CEE can be China-EU partnership's powerful engine
China Daily Global

An attendant walks past EU and China flags ahead of the EU-China High-level Economic Dialogue at Diaoyutai State Guesthouse in Beijing, on June 25, 2018. [Photo/Agencies]

The foreign ministers of Poland, Serbia and Hungary held bilateral consultations with State Councilor and Foreign Minister Wang Yi between May 29 and 31 in Guiyang, Guizhou province.

The invitation to the three countries clearly proves China's growing interest in the dynamic Central and Eastern European region, which is an inalienable part of the wealthy European market and is important to Belt and Road Initiative planning.

China, a country where citizens save 46 percent of their income-compared with 17.6 percent in the United States and 21.4 percent in the European Union-has an impressive amount of money for foreign investment, which is now reaching Central and Eastern European countries.

This trend is clearly visible in the first major infrastructure project carried out by China in the region-the 336-kilometer high-speed railway line connecting Belgrade, the capital of Serbia, and Budapest, the Hungarian capital. The project has cost around $3 billion.

The project will not only halve the travel time between the cities, with trains expected to reach at least 160 km/h, but will also provide an overland route for commodity freight from the Greek port of Piraeus to Eastern Europe and farther.

Notably, last month's Six-Point Consensus on Guiyang Talks between the Chinese and Serbian foreign ministers says that both countries will jointly "strive to realize the construction of the Budapest-Belgrade Railway in Serbia at an early date", "promote high-quality Belt and Road cooperation and landmark cooperation projects "and "continue to support the development and growth of the China-CEEC cooperation mechanism".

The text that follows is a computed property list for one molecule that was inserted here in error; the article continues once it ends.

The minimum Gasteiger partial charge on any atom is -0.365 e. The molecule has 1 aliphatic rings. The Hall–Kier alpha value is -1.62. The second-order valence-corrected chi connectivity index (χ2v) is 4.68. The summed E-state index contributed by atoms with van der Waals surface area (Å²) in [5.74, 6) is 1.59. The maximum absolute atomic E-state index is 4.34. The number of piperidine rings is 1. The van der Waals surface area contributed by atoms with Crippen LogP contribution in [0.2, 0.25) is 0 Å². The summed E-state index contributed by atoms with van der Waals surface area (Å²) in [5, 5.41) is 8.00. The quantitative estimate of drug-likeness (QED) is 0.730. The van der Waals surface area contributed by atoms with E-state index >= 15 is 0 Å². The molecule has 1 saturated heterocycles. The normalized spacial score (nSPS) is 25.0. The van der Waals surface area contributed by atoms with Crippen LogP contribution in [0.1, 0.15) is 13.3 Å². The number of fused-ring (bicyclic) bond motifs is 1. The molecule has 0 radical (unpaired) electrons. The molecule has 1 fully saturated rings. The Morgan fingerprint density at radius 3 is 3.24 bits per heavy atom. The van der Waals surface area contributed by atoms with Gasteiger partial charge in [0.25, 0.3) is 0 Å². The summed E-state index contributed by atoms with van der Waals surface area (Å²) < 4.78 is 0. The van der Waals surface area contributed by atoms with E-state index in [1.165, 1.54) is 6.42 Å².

Hungary, meanwhile, is the first European nation to sign a memorandum of understanding with China involving the BRI. It also opened the first renminbi clearing center of the Bank of China and became Beijing's No 1 investment destination in Central and Eastern Europe last year. In addition, bilateral trade increased 64.7 percent year-on-year in the first quarter of this year.

China-Hungary relations go far beyond trade and investment, since both countries have developed significant ties in culture and healthcare. Hungary is home to Europe's first bilingual school, which teaches Hungarian and Chinese, and the first EU member state to approve and use China's vaccines.

After Hungarian Foreign Minister Peter Szijjarto's visit to China in May, the Hungarian government announced plans to produce the Chinese-developed Sinopharm vaccine locally at a planned $187.5 million plant in the eastern city of Debrecen.

According to Hungarian news agency MTI, the move is expected to make the country self-sufficient in vaccine production by the end of 2022.

Foreign Minister Wang made clear on May 29 that the China-CEEC Cooperation mechanism will be further improved, fueled by "three engines".

The first engine involves integration of bilateral and regional cooperation between China and CEE countries, with "the two reinforcing each other", Wang said.

The second engine relates to the need to address the needs and priorities of CEE countries, which differ from those of the developed countries in Western Europe.

Therefore, it is in the best interest of emerging economies to strengthen ties with China. Grzegorz Kolodko, in his China and the Future of Globalization: The Political Economy of China's Rise, writes that "every additional billion dollars of Chinese purchases in CEE means a noticeably higher employment rate in Poland, higher incomes in Ukraine and growing profits in the Czech Republic".

The third engine portrays pragmatic economic and trade cooperation between China and CEE countries as an important part of China-EU cooperation. The former is "conducive to the balanced development of Europe on the whole, and faster European integration", Kolodko emphasizes.

To see CEE countries' relations with China as complementing wider China-EU ties, rather than competing with Brussels, may prove to be not only highly beneficial for European integration, but also may create much needed platforms-especially in times of crisis-for dialogue, exchanges and cooperation between the people of China and Europe.

By treating East Europeans as their equals, Western Europe and Europe as a whole have a great chance to save the fragile EU bloc from further fracturing, while also strengthening the trade and investment relationship with the world's second-largest economy.

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